Pressing firm tofu will give it a chewier texture, instead of being mushy and falling to pieces when you try to mix it with other ingredients in the pan. First, I cut it into small pieces:
and place it on a plate between 2 paper towels. Then, I weigh it down, usually with some dinner plates (these are stoneware so they are pretty heavy).
The next step is to marinate the tofu in sesame oil, tamari sauce, chopped green onions, and fresh garlic Then it will pick up a lot of flavors. That’s what makes tofu so versatile: it will take on whatever flavors you combine with it. The complaints people usually have about tofu are that it is bland and mushy. Now you know how to make it chewy and savory.
After marinating for about 10 – 15 minutes (or more – but then put it in the fridge for a longer marinade), you stir-fry it with the vegetables and sauce ingredients:
And then sprinkle it with sesame seeds: voila! You can serve this plain or over rice or noodles. I just had it with a side of Thai basil vegan dumplings.
Q: What could I substitute for baby bok choy?
A: Kale, Swiss chard, or spinach would also be delicious in this recipe.
Q: Can I use regular instead of baby bok choy?
A: Yes, absolutely.
Q: Does bok choy have to be cooked?
A: No you could eat it in a salad, but I think at least blanching it (boiling for a minute or two) would make it easier to eat.
Q: What if I don’t have time to press the tofu?
A: It’s Ok to skip this step if you are busy. Do try to marinate it even for a few minutes before cooking to give it more flavor.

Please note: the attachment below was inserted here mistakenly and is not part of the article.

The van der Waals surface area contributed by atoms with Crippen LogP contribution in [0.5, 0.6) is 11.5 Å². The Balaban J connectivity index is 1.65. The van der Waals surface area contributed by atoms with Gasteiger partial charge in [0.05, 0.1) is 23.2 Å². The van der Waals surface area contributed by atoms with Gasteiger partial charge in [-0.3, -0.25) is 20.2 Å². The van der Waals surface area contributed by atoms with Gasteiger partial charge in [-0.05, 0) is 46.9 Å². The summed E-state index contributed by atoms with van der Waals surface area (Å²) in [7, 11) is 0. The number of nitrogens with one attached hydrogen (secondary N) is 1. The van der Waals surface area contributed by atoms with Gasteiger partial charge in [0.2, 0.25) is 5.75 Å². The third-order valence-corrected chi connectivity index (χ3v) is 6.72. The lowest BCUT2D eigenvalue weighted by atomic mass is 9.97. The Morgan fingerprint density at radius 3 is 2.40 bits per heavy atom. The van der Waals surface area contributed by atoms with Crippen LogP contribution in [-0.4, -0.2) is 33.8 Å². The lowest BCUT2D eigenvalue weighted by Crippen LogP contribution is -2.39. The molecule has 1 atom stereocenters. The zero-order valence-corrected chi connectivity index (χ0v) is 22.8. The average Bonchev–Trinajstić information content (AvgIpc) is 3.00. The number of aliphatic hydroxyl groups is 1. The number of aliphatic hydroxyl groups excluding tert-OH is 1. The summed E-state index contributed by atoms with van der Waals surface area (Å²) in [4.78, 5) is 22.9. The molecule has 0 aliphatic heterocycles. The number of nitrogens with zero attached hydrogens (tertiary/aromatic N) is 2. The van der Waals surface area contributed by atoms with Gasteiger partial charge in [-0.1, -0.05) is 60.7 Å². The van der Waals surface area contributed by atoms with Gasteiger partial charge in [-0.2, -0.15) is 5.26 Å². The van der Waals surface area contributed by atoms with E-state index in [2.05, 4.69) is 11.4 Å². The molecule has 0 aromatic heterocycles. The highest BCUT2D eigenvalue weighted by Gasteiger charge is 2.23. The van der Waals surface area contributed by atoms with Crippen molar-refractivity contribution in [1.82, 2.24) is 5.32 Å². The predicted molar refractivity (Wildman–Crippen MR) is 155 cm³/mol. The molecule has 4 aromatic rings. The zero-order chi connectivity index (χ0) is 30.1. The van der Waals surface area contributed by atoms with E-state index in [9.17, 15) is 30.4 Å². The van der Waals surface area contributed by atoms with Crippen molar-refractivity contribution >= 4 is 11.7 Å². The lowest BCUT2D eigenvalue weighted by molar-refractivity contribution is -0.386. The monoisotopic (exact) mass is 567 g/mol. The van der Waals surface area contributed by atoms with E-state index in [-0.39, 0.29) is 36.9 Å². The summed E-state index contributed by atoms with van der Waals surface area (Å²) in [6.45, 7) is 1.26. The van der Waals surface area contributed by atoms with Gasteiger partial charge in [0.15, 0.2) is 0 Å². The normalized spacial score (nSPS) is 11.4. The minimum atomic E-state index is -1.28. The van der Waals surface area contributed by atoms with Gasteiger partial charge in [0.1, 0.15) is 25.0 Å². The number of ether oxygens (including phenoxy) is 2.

This will keep in the refrigerator for 3 days. The texture of tofu changes once it is frozen so I don’t recommend freezing this meal.
More Vegan Entrees You May Enjoy:
If you’re wondering how to grill tofu, check out this recipe: Orange Tahini Grilled Tofu.
- Vegan Stuffed Shells with Kale and Sun-dried Tomatoes
- Easy Vegan Broccoli Pesto Pizza
- Slow cooker vegan chili
- Mexican black bean lasagna
- 15 Best Vegan Side Dishes for Grilled and Baked Tofu
Baby Bok Choy with Tofu Stir-fry
- Nonstick wok or large frying pan
- Wooden or bamboo spatula
- Cutting board
- Chef's knife
- paring knife
- Medium-sized bowl
- Measuring spoons
- 8 ounces extra-firm tofu
- 1 teaspoon sesame oil divided
- 1 teaspoon tamari sauce reduced sodium
- ½ chopped green onion
- 2 cloves garlic, minced divided
- 1 teaspoon peanut or vegetable oil
- ½ cup chopped onion
- ½ chopped yellow bell pepper
- 2 heads baby bok choy, chopped into 2" pieces
- 1 tablespoon hoisin sauce
- 2 tablespoons water or vegetable broth
- ¼ teaspoon freshly ground black pepper
- ½ teaspoon sesame seeds
- Slice the tofu into cubes of about an inch. Press them between paper towels by placing them between plates with something heavy on top for 15 minutes.
- Prepare the marinade with 1/2 teaspoon of sesame oil, tamari sauce, chopped green onion, and 1 chopped clove of garlic. Mix these together in a medium sized bowl.
- Place the pressed tofu cubes into the bowl with marinade, mixing gently so it is coated. Let them sit for 10 – 15 minutes.
- Place the 1/2 teaspoon of sesame oil and the peanut or vegetable oil into the wok or frying pan over medium heat.
- Add the tofu with the marinade to the pan. Let the tofu cook for 4 minutes or until lightly browned, stirring occasionally.
- Add the onions and peppers to the pan. Stir and cook for 2 minutes.
- Add the bok choy, hoisin sauce, water, and black pepper to the wok or pan. Cook and stir for another 2 – 3 minutes until the bok choy is bright green.
- Top with sesame seeds and serve with rice or noodles as desired.
Keep up to date with seasonal recipes from my free new monthly newsletter.
Please share in the comments if you have made this recipe, and how you liked it!
Originally published: 3/2019. Updated 7/31/2021.